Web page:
Electromagnetic Properties of Pictorial Circuits
Received 6 March 2000. Accepted for publication by Roger F. Malina.
Each of us knows the experience of moving around the antenna of a portable radio, trying to tune in a distant signal. We intuitively understand that radio signals respond to positions in space and that even the location of our bodies or the touch of our hand can change the reception of the signal. The identical principle is at work on a small scale, in the circuits inside the radio, where waves emanating from the tiny wires interact with neighboring wires and allow the receiver to tune into a station. In these mutual interactions between wires, their relative positions and shapes are critical to their function.
Mutual interactions are equally critical when we look at images; we identify and appreciate an image, at least in part, because of the relative positions and shapes of its marks. My present investigations combine these two types of space-sensitive objects, images and microcircuits. The same technology that is used to produce computer chips makes it possible to print images made of microscopic conductors. I have used this technology to form pictorial circuits and then placed these images in an electronic tuning system to observe how they react to signals.
My work makes use of technologies from microchip manufacturing and wireless communications to suggest a new system for interpreting images. In this system, the images are real electronic components. An electromagnetic signal then "reads" the specific geometry of the images. Furthermore, the circuits show complex behavior in response to microwave frequency signals, suggesting possible uses in dynamic installations where they may transmit and receive signals.
Measurements show that the shape of the conducting elements becomes functionally significant. A straight line behaves differently than a curved one, and a spur off of a strip can produce yet another behavior. These circuits behave the way they do because the wavelengths of the electronic signals are close in size to the major forms in the images. Just as a stretched string vibrates at a frequency corresponding to its length, so do the planar images here resonate at frequencies corresponding to their size and shape.
Engineers in the field of microwave circuits are familiar with the ways in which the form of a circuit affects its function. They have developed a number of archetypal designs for circuit components. The behavior of these standard figures can be mathematically analyzed or simulated using computers . I have taken these archetypal designs as starting points in the design of my circuits. However, I have introduced digitized photographs and architectural drawings into the circuit fabrication process. The pictorial images take the place of the CAD (computer-aided design) drawings that typically are used to design a circuit. (Fig. 1).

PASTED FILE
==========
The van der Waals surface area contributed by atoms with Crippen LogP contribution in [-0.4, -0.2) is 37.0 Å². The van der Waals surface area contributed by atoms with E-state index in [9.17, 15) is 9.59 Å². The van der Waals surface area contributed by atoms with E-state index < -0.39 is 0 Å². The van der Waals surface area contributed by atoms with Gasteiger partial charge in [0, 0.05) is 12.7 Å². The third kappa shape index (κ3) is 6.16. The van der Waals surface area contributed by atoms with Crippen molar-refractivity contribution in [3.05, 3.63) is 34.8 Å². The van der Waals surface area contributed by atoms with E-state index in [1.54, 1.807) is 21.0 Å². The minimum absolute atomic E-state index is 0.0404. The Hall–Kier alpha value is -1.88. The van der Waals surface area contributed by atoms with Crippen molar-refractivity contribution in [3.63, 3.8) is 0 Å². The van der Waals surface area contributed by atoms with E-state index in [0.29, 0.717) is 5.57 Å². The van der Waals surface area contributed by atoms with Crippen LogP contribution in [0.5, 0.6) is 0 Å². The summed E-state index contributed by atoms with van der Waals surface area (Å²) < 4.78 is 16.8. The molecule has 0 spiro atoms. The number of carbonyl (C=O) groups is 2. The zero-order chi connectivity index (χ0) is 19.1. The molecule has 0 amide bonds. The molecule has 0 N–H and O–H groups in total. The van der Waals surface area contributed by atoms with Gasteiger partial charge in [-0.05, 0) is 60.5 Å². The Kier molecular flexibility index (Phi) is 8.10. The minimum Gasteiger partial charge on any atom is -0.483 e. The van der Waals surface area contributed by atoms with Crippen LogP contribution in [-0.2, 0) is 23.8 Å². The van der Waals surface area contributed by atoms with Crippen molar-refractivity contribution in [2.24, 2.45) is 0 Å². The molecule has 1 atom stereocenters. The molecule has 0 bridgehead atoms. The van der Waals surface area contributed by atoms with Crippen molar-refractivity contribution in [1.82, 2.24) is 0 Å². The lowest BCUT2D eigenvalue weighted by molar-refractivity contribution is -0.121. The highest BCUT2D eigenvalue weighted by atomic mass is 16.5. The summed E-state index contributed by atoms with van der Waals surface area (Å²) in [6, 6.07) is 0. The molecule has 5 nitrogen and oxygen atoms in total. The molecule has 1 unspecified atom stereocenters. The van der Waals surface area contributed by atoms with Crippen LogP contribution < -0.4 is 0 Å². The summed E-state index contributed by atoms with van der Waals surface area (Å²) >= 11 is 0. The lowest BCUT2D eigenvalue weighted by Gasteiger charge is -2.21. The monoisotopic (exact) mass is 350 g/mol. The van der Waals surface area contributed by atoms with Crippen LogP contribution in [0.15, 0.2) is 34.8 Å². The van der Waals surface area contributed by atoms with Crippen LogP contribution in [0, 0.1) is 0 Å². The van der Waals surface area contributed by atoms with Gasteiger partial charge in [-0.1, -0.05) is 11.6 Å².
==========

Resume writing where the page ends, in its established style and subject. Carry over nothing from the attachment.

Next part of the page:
While the functionality of certain pictorial circuits presents many artistic possibilities, the concept in general interests me as well. Any planar circuit, no matter what its design, responds in its particular way to electronic signals. This frequency response is an inherent, quantitative attribute of the image. [End Page 17]
I fabricate the physical circuits by etching thin films of gold on glass plates, typically no more than a few centimeters in size. I use a photographic process to transfer the images into the circuits from digital film output or directly from negatives. These methods are widely used in the electronics industry.
I am currently developing a site specific installation employing such pictorial microcircuits. Entitled Traces and Spaces, it appeared during summer 2000 in the Graz 2000 exhibition  in Austria.
Department of Electrical and Computer Engineering, Box 7911, Raleigh, NC 27695-7911, U.S.A.
1. See for example David M. Pozar, Microwave Engineering (New York: John Wiley & Sons, 1998).
2. For more information see <http://www.comm. gr2000az.at>.